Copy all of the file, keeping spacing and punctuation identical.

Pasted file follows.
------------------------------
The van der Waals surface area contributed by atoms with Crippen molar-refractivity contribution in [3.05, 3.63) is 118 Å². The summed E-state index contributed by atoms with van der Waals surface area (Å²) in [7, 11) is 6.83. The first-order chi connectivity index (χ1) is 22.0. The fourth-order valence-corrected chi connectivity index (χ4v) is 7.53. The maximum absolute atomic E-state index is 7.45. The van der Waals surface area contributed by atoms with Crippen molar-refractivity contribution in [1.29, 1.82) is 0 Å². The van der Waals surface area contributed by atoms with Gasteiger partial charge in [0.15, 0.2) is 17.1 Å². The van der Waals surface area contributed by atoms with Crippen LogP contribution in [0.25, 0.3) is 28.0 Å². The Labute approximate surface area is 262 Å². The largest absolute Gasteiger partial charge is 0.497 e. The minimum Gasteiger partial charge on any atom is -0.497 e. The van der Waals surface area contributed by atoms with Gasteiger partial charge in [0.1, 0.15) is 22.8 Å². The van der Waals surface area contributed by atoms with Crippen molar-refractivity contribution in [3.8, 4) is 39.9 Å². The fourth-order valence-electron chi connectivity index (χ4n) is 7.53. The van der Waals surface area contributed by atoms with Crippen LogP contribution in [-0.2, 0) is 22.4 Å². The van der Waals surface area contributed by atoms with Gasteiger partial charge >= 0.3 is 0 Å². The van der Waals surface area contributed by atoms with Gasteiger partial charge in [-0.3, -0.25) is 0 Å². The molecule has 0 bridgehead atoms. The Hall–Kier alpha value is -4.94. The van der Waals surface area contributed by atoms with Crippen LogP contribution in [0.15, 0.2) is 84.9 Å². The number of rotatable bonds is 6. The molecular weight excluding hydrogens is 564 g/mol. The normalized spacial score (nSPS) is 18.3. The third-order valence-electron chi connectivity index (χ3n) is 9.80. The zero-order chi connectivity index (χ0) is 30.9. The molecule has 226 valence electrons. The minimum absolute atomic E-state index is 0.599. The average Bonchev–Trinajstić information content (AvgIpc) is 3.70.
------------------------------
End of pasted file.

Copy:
The van der Waals surface area contributed by atoms with Crippen molar-refractivity contribution in [3.05, 3.63) is 118 Å². The summed E-state index contributed by atoms with van der Waals surface area (Å²) in [7, 11) is 6.83. The first-order chi connectivity index (χ1) is 22.0. The fourth-order valence-corrected chi connectivity index (χ4v) is 7.53. The maximum absolute atomic E-state index is 7.45. The van der Waals surface area contributed by atoms with Crippen molar-refractivity contribution in [1.29, 1.82) is 0 Å². The van der Waals surface area contributed by atoms with Gasteiger partial charge in [0.15, 0.2) is 17.1 Å². The van der Waals surface area contributed by atoms with Crippen LogP contribution in [0.25, 0.3) is 28.0 Å². The Labute approximate surface area is 262 Å². The largest absolute Gasteiger partial charge is 0.497 e. The minimum Gasteiger partial charge on any atom is -0.497 e. The van der Waals surface area contributed by atoms with Gasteiger partial charge in [0.1, 0.15) is 22.8 Å². The van der Waals surface area contributed by atoms with Crippen molar-refractivity contribution in [3.8, 4) is 39.9 Å². The fourth-order valence-electron chi connectivity index (χ4n) is 7.53. The van der Waals surface area contributed by atoms with Crippen LogP contribution in [-0.2, 0) is 22.4 Å². The van der Waals surface area contributed by atoms with Gasteiger partial charge >= 0.3 is 0 Å². The van der Waals surface area contributed by atoms with Gasteiger partial charge in [-0.3, -0.25) is 0 Å². The molecule has 0 bridgehead atoms. The Hall–Kier alpha value is -4.94. The van der Waals surface area contributed by atoms with Crippen LogP contribution in [0.15, 0.2) is 84.9 Å². The number of rotatable bonds is 6. The molecular weight excluding hydrogens is 564 g/mol. The normalized spacial score (nSPS) is 18.3. The third-order valence-electron chi connectivity index (χ3n) is 9.80. The zero-order chi connectivity index (χ0) is 30.9. The molecule has 226 valence electrons. The minimum absolute atomic E-state index is 0.599. The average Bonchev–Trinajstić information content (AvgIpc) is 3.70.